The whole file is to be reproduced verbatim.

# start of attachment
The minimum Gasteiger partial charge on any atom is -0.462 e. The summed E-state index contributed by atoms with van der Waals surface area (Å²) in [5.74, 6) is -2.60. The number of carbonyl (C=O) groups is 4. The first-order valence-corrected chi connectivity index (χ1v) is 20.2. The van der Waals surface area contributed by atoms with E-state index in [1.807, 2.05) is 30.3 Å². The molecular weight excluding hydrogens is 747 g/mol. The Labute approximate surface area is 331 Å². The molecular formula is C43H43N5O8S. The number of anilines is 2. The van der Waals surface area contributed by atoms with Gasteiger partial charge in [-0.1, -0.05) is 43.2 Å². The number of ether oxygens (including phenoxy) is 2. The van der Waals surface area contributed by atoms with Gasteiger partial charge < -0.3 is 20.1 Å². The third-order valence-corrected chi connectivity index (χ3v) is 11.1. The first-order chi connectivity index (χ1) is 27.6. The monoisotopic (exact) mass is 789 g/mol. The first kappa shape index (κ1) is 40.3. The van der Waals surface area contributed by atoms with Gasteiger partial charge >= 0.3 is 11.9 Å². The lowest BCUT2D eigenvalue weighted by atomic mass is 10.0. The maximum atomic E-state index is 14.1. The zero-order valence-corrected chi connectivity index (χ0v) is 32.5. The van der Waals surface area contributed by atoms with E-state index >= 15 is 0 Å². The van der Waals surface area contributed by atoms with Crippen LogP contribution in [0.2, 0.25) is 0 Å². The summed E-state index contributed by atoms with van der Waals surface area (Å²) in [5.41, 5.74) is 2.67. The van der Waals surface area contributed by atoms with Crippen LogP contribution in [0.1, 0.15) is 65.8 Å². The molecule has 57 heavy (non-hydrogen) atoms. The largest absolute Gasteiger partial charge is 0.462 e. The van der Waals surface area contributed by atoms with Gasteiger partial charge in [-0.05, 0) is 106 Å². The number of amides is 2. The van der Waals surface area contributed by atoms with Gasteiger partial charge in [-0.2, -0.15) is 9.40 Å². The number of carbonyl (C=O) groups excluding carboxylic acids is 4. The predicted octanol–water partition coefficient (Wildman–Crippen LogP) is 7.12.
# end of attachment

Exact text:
The minimum Gasteiger partial charge on any atom is -0.462 e. The summed E-state index contributed by atoms with van der Waals surface area (Å²) in [5.74, 6) is -2.60. The number of carbonyl (C=O) groups is 4. The first-order valence-corrected chi connectivity index (χ1v) is 20.2. The van der Waals surface area contributed by atoms with E-state index in [1.807, 2.05) is 30.3 Å². The molecular weight excluding hydrogens is 747 g/mol. The Labute approximate surface area is 331 Å². The molecular formula is C43H43N5O8S. The number of anilines is 2. The van der Waals surface area contributed by atoms with Gasteiger partial charge in [-0.1, -0.05) is 43.2 Å². The number of ether oxygens (including phenoxy) is 2. The van der Waals surface area contributed by atoms with Gasteiger partial charge < -0.3 is 20.1 Å². The third-order valence-corrected chi connectivity index (χ3v) is 11.1. The first-order chi connectivity index (χ1) is 27.6. The monoisotopic (exact) mass is 789 g/mol. The first kappa shape index (κ1) is 40.3. The van der Waals surface area contributed by atoms with Gasteiger partial charge >= 0.3 is 11.9 Å². The lowest BCUT2D eigenvalue weighted by atomic mass is 10.0. The maximum atomic E-state index is 14.1. The zero-order valence-corrected chi connectivity index (χ0v) is 32.5. The van der Waals surface area contributed by atoms with E-state index >= 15 is 0 Å². The van der Waals surface area contributed by atoms with Crippen LogP contribution in [0.2, 0.25) is 0 Å². The summed E-state index contributed by atoms with van der Waals surface area (Å²) in [5.41, 5.74) is 2.67. The van der Waals surface area contributed by atoms with Crippen LogP contribution in [0.1, 0.15) is 65.8 Å². The molecule has 57 heavy (non-hydrogen) atoms. The largest absolute Gasteiger partial charge is 0.462 e. The van der Waals surface area contributed by atoms with Gasteiger partial charge in [-0.05, 0) is 106 Å². The number of amides is 2. The van der Waals surface area contributed by atoms with Gasteiger partial charge in [-0.2, -0.15) is 9.40 Å². The number of carbonyl (C=O) groups excluding carboxylic acids is 4. The predicted octanol–water partition coefficient (Wildman–Crippen LogP) is 7.12.